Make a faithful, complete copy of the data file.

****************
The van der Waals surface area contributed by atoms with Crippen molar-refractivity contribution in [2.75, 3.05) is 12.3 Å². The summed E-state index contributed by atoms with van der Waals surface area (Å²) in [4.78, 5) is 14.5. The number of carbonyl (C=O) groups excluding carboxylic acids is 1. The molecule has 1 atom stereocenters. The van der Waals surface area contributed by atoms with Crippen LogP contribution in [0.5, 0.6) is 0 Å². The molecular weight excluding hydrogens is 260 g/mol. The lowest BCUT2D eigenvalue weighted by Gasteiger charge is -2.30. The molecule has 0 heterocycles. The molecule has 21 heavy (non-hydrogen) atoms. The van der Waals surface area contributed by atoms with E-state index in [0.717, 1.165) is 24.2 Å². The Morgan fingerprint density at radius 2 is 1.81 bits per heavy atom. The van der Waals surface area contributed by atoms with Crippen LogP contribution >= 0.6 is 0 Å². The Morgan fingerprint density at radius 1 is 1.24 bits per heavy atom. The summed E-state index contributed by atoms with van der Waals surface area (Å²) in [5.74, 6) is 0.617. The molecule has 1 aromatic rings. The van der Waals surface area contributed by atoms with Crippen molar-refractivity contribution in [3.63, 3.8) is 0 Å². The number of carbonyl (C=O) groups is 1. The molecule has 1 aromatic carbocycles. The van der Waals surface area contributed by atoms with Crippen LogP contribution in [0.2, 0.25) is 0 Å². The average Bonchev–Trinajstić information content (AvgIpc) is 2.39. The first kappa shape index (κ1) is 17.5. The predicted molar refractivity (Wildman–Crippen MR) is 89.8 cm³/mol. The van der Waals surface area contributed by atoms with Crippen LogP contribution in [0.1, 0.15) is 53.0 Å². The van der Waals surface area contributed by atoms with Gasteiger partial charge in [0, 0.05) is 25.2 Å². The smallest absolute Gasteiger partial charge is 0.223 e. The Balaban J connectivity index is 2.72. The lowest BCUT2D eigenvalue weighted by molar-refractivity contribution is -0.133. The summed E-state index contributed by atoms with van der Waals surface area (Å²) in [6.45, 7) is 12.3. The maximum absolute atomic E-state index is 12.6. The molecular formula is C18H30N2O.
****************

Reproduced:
The van der Waals surface area contributed by atoms with Crippen molar-refractivity contribution in [2.75, 3.05) is 12.3 Å². The summed E-state index contributed by atoms with van der Waals surface area (Å²) in [4.78, 5) is 14.5. The number of carbonyl (C=O) groups excluding carboxylic acids is 1. The molecule has 1 atom stereocenters. The van der Waals surface area contributed by atoms with Crippen LogP contribution in [0.5, 0.6) is 0 Å². The molecular weight excluding hydrogens is 260 g/mol. The lowest BCUT2D eigenvalue weighted by Gasteiger charge is -2.30. The molecule has 0 heterocycles. The molecule has 21 heavy (non-hydrogen) atoms. The van der Waals surface area contributed by atoms with E-state index in [0.717, 1.165) is 24.2 Å². The Morgan fingerprint density at radius 2 is 1.81 bits per heavy atom. The van der Waals surface area contributed by atoms with Crippen LogP contribution >= 0.6 is 0 Å². The Morgan fingerprint density at radius 1 is 1.24 bits per heavy atom. The summed E-state index contributed by atoms with van der Waals surface area (Å²) in [5.74, 6) is 0.617. The molecule has 1 aromatic rings. The van der Waals surface area contributed by atoms with Crippen molar-refractivity contribution in [3.63, 3.8) is 0 Å². The number of carbonyl (C=O) groups is 1. The molecule has 1 aromatic carbocycles. The van der Waals surface area contributed by atoms with Crippen LogP contribution in [0.2, 0.25) is 0 Å². The average Bonchev–Trinajstić information content (AvgIpc) is 2.39. The first kappa shape index (κ1) is 17.5. The predicted molar refractivity (Wildman–Crippen MR) is 89.8 cm³/mol. The van der Waals surface area contributed by atoms with Crippen LogP contribution in [0.1, 0.15) is 53.0 Å². The van der Waals surface area contributed by atoms with Gasteiger partial charge in [0, 0.05) is 25.2 Å². The smallest absolute Gasteiger partial charge is 0.223 e. The Balaban J connectivity index is 2.72. The lowest BCUT2D eigenvalue weighted by molar-refractivity contribution is -0.133. The summed E-state index contributed by atoms with van der Waals surface area (Å²) in [6.45, 7) is 12.3. The maximum absolute atomic E-state index is 12.6. The molecular formula is C18H30N2O.